“If you want to come up with an explanation for why the forward price of the natural gas is not as low as the front month, it’s because the market is anticipating this conventional gas rig count is going to kick in as lower supply as we move into the fall. And then if the economy picks up you’re going to have this pull from storage and we’re going to work off the excess. And there’s a lot of ‘ifs’ in that — the economy has to actually pick up, the production has to actually drop off — and those things could happen, but we really haven’t seen that yet. Because one of the things that has happened is that even as the rig count has dropped a little bit, we haven’t really seen yet a correlation to drops in production. So there’s some question about whether people are actually able to produce more with fewer rigs.”
According to Bentek Energy LLC, industrial demand is recovering, but a return to pre-recession levels is not expected until the end of the third quarter in 201 (see NGI, Sept. 7). Next year total domestic industrial demand is expected to grow about 0.4 Bcf/d, followed by a similar gain in 2011, Bentek said. But Bentek warned that a demand recovery will be slow in coming and, according to Jaffe, overly optimistic planning is not wise in the current economy.
“This is a market plagued by wishful thinking,” Jaffe said. “And the wishful thinking ranges from summer lasting through October to production falling like a stone to the recession ending overnight. But it is likely that all three of those things are not going to happen together, so we are not likely to have the perfect storm in natural gas, and that market is not out of the woods.”
Highlights of NGI‘s 2Q2009 Top North American Gas Marketers Ranking include XTO’s 31% increase from 2Q2008, the largest percentage increase in the survey. Last month XTO said it had record production, “exceeding expectations” in 2Q2009 (see NGI, Aug. 10).
“Looking ahead to 2010, we anticipate a recovering economy, decreasing natural gas supply and increasing natural gas demand,” according to XTO Chairman Bob R. Simpson.
Calgary-based Nexen Inc., which experienced the largest percentage decline in the survey (down 37% to 4.60 Bcf/d compared with 7.30 Bcf/d in 2Q2008), said in July that it is reviewing alternatives for its natural gas and power marketing businesses, which may include the sale of all or part of them (see NGI, July 27). Earlier this year Nexen scaled back its marketing operations (see NGI, May 4; Feb. 16). Nexen has operations in the North Sea, Western Canada (including the Athabasca oil sands of Alberta and unconventional gas resource plays such as shale gas and coalbed methane), the deepwater Gulf of Mexico, offshore West Africa and the Middle East.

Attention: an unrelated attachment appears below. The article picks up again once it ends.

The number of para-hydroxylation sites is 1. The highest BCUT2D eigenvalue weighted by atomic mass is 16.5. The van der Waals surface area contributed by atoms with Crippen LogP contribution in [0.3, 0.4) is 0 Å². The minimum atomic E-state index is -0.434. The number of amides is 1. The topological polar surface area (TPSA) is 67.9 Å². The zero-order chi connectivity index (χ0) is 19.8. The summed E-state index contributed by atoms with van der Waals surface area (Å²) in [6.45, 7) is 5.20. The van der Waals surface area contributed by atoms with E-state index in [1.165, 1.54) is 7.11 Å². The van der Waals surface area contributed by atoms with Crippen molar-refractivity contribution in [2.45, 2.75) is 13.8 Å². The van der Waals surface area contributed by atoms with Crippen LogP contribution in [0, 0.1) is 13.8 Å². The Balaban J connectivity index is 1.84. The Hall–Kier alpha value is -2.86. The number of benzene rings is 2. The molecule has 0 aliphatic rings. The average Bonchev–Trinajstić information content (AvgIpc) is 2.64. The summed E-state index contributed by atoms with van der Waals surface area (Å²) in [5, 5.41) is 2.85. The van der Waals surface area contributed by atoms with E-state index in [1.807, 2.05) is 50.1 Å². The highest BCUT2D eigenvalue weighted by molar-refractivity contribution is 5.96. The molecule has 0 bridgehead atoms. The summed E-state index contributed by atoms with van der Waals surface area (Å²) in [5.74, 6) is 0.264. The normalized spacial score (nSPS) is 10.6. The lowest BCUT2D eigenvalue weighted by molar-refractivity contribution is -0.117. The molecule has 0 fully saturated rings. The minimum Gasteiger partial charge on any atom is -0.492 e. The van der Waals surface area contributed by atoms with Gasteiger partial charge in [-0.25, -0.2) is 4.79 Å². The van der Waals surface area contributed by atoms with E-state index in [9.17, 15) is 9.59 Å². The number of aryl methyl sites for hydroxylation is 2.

Macquarie Cook integrated Constellation Energy’s gas trading business into its operation at the beginning of April 2009 (see NGI, April 6). The divestitures completed two initiatives that Constellation took to reduce risk in its merchant businesses and improve liquidity through the return of posted collateral. In a related transaction, Constellation struck a gas supply agreement with Macquarie Cook to supply gas to Constellation’s Louisville, KY-based retail division, Constellation NewEnergy Gas. In the second quarter of 2008 Constellation ranked second on NGI‘s ranking of top gas marketers by volume at 14.2 Bcf/d, behind BP plc at 30.3 Bcf/d and tied with ConocoPhillips, which also reported 14.2 Bcf/d.
In July the Canadian trading arm of Shell Energy North America LP said it would buy nearly all of the natural gas and power customer contracts of Integrys Energy Services of Canada Corp. (see NGI, July 20). Integrys Energy Services Inc., a subsidiary of Integrys Energy Group Inc., is a nonregulated energy supply and service company that serves residential, commercial, industrial and wholesale customers in the United States and Canada. The Canadian contracts being sold would become part of Shell Energy North America (Canada) Inc. The purchase price was not disclosed.